Colorado Dems Elect New Majority Officers


Colorado State Senate Democrats, who won a majority on Nov. 7 for the first time in 40 years, have picked their leaders for what may be a stormy 2001 legislative session.

Sen. Stan Matsunaka, D-Loveland, was elected Senate president and Sen. Bill Thiebaut, D-Pueblo, was chosen majority leader by the Senate Democratic caucus. They will work in tandem to decide how their 18-member group will guide bills on taxation, development and other major issues in the upcoming session.

Matsunaka, a lawyer, is the first lawmaker of Asian descent to win a leadership post in the Colorado Legislature.

A soft spoken, thoughtful man, he faced a tough race two years ago after right-wing elements launched a savage campaign against his re-election.

He told Democrats last week he expected some difficult times, but anticipated a good working relationship with Gov. Bill Owens. "He needs us as much as we need him," Matsunaka said, referring to the governor's acrimonious relationship with fractious conservatives within his own party.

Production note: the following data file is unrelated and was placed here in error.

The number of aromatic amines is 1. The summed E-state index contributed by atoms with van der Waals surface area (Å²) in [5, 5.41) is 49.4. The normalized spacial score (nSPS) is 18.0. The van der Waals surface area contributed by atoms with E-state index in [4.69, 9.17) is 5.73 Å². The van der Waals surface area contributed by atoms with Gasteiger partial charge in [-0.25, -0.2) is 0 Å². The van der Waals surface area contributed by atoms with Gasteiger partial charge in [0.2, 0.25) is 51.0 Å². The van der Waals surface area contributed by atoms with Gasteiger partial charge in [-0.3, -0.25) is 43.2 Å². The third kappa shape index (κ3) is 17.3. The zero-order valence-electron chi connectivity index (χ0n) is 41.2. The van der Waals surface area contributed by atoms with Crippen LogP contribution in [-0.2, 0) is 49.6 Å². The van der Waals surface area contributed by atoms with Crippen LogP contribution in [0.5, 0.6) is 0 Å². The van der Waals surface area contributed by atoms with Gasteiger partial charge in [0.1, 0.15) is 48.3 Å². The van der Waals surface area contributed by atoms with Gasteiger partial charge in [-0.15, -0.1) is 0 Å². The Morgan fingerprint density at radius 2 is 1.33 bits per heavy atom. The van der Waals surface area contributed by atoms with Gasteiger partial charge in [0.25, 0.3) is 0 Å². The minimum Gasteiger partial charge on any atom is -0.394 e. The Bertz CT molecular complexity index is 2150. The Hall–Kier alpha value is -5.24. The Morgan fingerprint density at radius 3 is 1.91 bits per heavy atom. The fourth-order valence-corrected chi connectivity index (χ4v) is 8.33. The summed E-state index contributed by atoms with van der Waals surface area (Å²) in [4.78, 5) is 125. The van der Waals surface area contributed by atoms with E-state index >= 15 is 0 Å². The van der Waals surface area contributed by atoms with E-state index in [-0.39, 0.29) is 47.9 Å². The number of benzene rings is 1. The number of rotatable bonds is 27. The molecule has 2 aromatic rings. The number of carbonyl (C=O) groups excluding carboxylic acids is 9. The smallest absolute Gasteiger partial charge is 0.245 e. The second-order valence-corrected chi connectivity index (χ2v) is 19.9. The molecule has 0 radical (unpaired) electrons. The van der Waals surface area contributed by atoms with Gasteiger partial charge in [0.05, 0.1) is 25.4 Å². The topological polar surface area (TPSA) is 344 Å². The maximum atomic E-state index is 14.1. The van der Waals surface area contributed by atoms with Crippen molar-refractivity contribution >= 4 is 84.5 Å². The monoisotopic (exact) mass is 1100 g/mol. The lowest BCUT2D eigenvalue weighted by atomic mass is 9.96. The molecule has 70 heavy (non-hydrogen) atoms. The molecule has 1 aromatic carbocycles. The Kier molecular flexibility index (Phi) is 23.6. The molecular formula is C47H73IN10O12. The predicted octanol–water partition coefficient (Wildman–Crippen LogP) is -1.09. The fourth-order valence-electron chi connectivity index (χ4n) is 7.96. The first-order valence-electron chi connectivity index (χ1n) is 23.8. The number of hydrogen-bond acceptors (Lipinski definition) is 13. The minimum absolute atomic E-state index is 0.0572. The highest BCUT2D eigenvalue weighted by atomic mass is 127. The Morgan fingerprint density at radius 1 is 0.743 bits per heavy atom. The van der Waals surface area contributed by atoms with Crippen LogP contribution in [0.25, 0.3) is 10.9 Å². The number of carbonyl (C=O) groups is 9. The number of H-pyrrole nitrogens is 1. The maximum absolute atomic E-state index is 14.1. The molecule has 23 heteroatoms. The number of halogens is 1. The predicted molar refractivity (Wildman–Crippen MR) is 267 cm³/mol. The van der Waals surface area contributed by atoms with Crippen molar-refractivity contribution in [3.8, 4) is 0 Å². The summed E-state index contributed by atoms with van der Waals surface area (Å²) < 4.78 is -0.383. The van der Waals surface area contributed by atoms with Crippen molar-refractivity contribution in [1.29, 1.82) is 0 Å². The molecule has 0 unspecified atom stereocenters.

Owens, who won the chief executive's office two years ago after Democrats held it for nearly 25 years, was outwardly hopeful about the legislative session as well.

"I'm sure it will be productive," he said after meeting with the Senate Democrats.

The GOP lost three seats in the election and how has 17 members. Eighteen votes is the majority needed to pass any bill.

Republicans picked Sen. John Andrews of Parker as the minority leader, narrowly beating Sen. Norma Anderson of Lakewood. In the House, where Republicans hold a 38-27 edge, Rep. Doug Dean of Colorado Springs will be the new speaker. Some House Republicans grumbled at Dean's selection, and there was some talk of nominating Rep. Steve Johnson of Fort Collins when the full House votes to confirm Dean's election.

At least seven Democrats say they will support Johnson when the final vote is taken.

House Democrats picked Rep. Dan Grossman and Rep. Jennifer Viega, both of Denver, as minority leader and assistant minority leader, respectively.


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